I do wonder, though, whether you don’t think the academic opponents of “popular” history have a point: that academic history is not just about telling compelling historical narratives, but making arguments that inform our understanding of the past. I’m chagrined to admit that I haven’t read your books, but I’m confident (based on what I’ve heard from others) that they tackle serious historical questions while also being a joy to read. Still, not all popular history books written by academics are like this. Should narratives without substantive arguments or new evidence be treated in the same way as argument-based scholarship, do you think?

    • Thanks for being one of those people who have moved this discussion along.

      One can always craft what I like to call an interpretive narrative of whatever one is writing about. In that narrative, one can weave all sorts of information and insights to promote a higher and more thoughtful level of historical literacy and critical thinking. For example, at Gettysburg, the Union line on July 3 was deployed in part over a farm rented by a black farmer who had fled the area because he was afraid of what might happen if he fell into the Confederates’ clutches. Telling the story of that farmer and his family brings in issues sometimes left out in the sorts of flatter narratives we may come across, including the endless retelling of the same story.

      What we are not taught to do as a rule is to tell the story well and tell a story worth telling, the kind of story that makes people think and reflect and learn something they didn’t know. And that’s just for starters …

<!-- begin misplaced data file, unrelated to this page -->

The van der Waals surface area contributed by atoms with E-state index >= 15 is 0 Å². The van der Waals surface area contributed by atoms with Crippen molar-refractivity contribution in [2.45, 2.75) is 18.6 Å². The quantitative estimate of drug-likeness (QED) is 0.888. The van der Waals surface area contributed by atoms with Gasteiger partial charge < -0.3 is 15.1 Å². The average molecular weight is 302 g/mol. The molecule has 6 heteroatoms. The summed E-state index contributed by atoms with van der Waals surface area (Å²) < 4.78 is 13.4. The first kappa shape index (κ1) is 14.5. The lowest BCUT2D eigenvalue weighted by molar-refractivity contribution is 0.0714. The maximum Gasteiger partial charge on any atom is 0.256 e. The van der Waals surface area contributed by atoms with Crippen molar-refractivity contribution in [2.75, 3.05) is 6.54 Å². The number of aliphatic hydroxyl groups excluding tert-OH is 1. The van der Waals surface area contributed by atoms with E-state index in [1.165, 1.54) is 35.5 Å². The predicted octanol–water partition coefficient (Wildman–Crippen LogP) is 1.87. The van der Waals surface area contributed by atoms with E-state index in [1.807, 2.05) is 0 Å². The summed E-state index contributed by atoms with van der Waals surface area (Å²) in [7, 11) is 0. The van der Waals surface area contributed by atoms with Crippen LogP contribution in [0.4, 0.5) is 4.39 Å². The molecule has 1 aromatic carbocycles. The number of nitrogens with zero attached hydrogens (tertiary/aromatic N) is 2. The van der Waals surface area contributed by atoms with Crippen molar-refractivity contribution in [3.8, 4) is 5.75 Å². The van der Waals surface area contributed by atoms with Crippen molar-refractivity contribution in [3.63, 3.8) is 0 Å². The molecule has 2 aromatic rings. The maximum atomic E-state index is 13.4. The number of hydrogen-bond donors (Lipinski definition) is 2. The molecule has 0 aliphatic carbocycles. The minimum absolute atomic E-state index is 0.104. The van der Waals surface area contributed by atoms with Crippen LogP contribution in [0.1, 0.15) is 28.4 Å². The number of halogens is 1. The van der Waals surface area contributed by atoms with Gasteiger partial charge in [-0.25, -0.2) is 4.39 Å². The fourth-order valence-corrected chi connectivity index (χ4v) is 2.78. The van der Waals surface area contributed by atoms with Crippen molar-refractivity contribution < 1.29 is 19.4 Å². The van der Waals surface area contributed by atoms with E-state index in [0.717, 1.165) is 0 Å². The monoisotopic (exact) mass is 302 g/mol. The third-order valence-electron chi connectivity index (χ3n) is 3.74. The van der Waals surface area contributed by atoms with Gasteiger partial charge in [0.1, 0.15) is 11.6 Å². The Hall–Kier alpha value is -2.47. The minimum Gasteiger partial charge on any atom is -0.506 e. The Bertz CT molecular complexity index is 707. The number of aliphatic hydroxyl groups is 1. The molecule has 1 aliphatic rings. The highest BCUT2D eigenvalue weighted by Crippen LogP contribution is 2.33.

Not every academic historian will follow the same mold. Each of us does some part of what we do collectively, but some prefer service, others administration, some teaching, others writing, and so on. Some prefer a more social science approach while others lean towards a humanities approach. And then there are those who try to bring some of these traits together and who do not define themselves as either/or. But we need to encourage our colleagues who are willing to engage the public even as we make sure that they do it well, and not simply because of the flattery or the rewards involved. Being “popular” in and of itself is not a bad thing. It’s how we go about it and what we do that should be of interest to all.

  3. Hi Brooks,

    Great subject! Can I get your thoughts on “academic presses” and thier role? Let’s face it, for the most part they are not widely distributed and can at times be quite pricey. Sure, they can be ordered pretty easily online but if the reader doesn’t know about the book he can’t order it. For academics looking to advance their careers publishing with a mainstream publisher is not usually the best option. I know that statement pretty well proves your point but can the academic publishers help promote authors more?

    • Well, online commerce has really changed the terms of the game for university presses. Once it was the hope of adoption by book clubs, followed by the advent of Borders, that expanded distribution opportunities. At the same time, however, university presses receive far less than they used to in terms of subsidies, so much so that they must consider balancing their list with books whose sales will balance the cost of publishing other books.